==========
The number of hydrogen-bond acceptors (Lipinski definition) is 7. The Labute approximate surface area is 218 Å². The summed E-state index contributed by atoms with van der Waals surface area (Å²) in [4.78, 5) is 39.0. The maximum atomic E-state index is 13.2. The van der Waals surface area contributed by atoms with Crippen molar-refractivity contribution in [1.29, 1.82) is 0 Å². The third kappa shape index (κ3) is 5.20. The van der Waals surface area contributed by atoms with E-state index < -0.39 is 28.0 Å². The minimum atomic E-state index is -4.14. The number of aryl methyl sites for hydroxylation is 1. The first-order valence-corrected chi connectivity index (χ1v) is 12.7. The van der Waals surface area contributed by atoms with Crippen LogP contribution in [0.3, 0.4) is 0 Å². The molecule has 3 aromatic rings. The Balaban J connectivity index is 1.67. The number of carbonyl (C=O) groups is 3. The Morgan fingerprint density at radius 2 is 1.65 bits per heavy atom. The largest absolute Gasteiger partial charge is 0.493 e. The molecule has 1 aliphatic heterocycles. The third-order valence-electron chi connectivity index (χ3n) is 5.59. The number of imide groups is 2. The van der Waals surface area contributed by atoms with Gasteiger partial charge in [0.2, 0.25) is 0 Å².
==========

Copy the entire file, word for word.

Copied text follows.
The number of hydrogen-bond acceptors (Lipinski definition) is 7. The Labute approximate surface area is 218 Å². The summed E-state index contributed by atoms with van der Waals surface area (Å²) in [4.78, 5) is 39.0. The maximum atomic E-state index is 13.2. The van der Waals surface area contributed by atoms with Crippen molar-refractivity contribution in [1.29, 1.82) is 0 Å². The third kappa shape index (κ3) is 5.20. The van der Waals surface area contributed by atoms with E-state index < -0.39 is 28.0 Å². The minimum atomic E-state index is -4.14. The number of aryl methyl sites for hydroxylation is 1. The first-order valence-corrected chi connectivity index (χ1v) is 12.7. The van der Waals surface area contributed by atoms with Crippen LogP contribution in [0.3, 0.4) is 0 Å². The molecule has 3 aromatic rings. The Balaban J connectivity index is 1.67. The number of carbonyl (C=O) groups is 3. The Morgan fingerprint density at radius 2 is 1.65 bits per heavy atom. The largest absolute Gasteiger partial charge is 0.493 e. The molecule has 1 aliphatic heterocycles. The third-order valence-electron chi connectivity index (χ3n) is 5.59. The number of imide groups is 2. The van der Waals surface area contributed by atoms with Gasteiger partial charge in [0.2, 0.25) is 0 Å².